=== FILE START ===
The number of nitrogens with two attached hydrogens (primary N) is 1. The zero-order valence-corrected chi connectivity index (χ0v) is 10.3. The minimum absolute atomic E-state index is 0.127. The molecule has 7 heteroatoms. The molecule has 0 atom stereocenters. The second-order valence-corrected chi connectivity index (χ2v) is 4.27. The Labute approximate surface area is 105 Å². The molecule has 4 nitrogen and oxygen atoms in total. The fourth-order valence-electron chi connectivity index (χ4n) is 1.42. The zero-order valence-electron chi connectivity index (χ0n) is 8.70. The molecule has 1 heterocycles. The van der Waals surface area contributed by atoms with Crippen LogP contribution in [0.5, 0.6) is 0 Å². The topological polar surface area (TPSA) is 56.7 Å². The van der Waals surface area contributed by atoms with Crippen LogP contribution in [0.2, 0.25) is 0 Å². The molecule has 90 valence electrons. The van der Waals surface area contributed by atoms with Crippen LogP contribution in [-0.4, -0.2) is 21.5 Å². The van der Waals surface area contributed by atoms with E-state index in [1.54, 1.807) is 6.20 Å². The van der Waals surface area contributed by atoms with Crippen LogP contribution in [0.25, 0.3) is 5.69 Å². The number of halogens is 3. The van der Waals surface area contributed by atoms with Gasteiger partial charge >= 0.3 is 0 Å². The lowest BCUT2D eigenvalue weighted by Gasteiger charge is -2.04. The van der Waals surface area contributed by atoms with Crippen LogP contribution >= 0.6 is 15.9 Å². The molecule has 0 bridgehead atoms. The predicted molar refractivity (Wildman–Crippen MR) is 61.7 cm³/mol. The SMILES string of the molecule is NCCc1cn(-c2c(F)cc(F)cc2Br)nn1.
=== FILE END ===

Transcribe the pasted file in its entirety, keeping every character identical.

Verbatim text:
The number of nitrogens with two attached hydrogens (primary N) is 1. The zero-order valence-corrected chi connectivity index (χ0v) is 10.3. The minimum absolute atomic E-state index is 0.127. The molecule has 7 heteroatoms. The molecule has 0 atom stereocenters. The second-order valence-corrected chi connectivity index (χ2v) is 4.27. The Labute approximate surface area is 105 Å². The molecule has 4 nitrogen and oxygen atoms in total. The fourth-order valence-electron chi connectivity index (χ4n) is 1.42. The zero-order valence-electron chi connectivity index (χ0n) is 8.70. The molecule has 1 heterocycles. The van der Waals surface area contributed by atoms with Crippen LogP contribution in [0.5, 0.6) is 0 Å². The topological polar surface area (TPSA) is 56.7 Å². The van der Waals surface area contributed by atoms with Crippen LogP contribution in [0.2, 0.25) is 0 Å². The molecule has 90 valence electrons. The van der Waals surface area contributed by atoms with Crippen LogP contribution in [-0.4, -0.2) is 21.5 Å². The van der Waals surface area contributed by atoms with E-state index in [1.54, 1.807) is 6.20 Å². The van der Waals surface area contributed by atoms with Crippen LogP contribution in [0.25, 0.3) is 5.69 Å². The number of halogens is 3. The van der Waals surface area contributed by atoms with Gasteiger partial charge >= 0.3 is 0 Å². The lowest BCUT2D eigenvalue weighted by Gasteiger charge is -2.04. The van der Waals surface area contributed by atoms with Crippen LogP contribution >= 0.6 is 15.9 Å². The molecule has 0 bridgehead atoms. The predicted molar refractivity (Wildman–Crippen MR) is 61.7 cm³/mol. The SMILES string of the molecule is NCCc1cn(-c2c(F)cc(F)cc2Br)nn1.